Japan's Kyushu Electric Power Co on Friday said it restarted a reactor at its Genkai plant, the fifth nuclear power station in the country to get cleared under new safety regulations imposed after the Fukushima disaster.
The move signals that Japan's return to nuclear power - criticized by some as too slow but still opposed by a majority in opinion polls - is gathering pace. The country may have as many as eight reactors operating by early June, representing 20 percent of available units.
All of the restarted reactors are located in western Japan, far from the northeast coast where Tokyo Electric Power Co's Fukushima Daiichi station had three reactor meltdowns after an earthquake and tsunami knocked out power and cooling, causing 160,000 people to flee, many of them never to return.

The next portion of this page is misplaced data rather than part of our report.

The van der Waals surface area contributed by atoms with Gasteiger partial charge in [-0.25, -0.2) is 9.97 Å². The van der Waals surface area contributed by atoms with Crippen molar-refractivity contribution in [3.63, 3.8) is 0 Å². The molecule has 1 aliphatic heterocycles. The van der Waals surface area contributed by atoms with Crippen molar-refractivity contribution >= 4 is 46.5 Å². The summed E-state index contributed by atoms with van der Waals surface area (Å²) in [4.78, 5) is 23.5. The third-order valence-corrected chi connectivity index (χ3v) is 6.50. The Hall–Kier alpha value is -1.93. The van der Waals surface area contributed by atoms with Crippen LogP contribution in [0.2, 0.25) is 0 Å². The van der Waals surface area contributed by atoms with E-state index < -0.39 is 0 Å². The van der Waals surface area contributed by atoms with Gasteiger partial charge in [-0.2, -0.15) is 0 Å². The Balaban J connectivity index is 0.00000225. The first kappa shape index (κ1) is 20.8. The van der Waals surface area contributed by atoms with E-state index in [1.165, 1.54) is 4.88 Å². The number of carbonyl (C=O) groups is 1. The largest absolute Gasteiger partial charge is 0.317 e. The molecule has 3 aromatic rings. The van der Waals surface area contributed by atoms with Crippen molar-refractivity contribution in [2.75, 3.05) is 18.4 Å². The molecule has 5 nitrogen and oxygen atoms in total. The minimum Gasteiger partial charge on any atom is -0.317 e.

"Japan's baseload power capacity is gradually being re-established after the 2011 disaster with the reactor restarts in western Japan," said Tom O'Sullivan, managing director of energy consultancy Mathyos Japan.
"This should bring some relief to Japan's power companies heading into the warmer period, when Japan normally experiences its peak load requirements," O'Sullivan said.
Kyushu Electric said it also aims to restart the No. 4 reactor at Genkai in May. The No. 3 unit, restarted on Friday, had been idled for more than seven years.
Kyushu Electric, which services the island of the same name, also plans to restart the No. 1 reactor at its Sendai plant, once it completes scheduled maintenance and refuelling. That unit was the first to restart in Japan after the industry shutdown.
Once those reactors start running, all the units it has sought restart approval for will be operating.
Kansai Electric Power, Japan's most nuclear-reliant utility before Fukushima, has three reactors operating and is also aiming to restart a fourth in May.
"Moving forward the challenge may be in eastern Japan where no reactors have been restarted," said O'Sullivan.
(Reporting by Osamu Tsukimori and Aaron Sheldrick; Editing by Tom Hogue)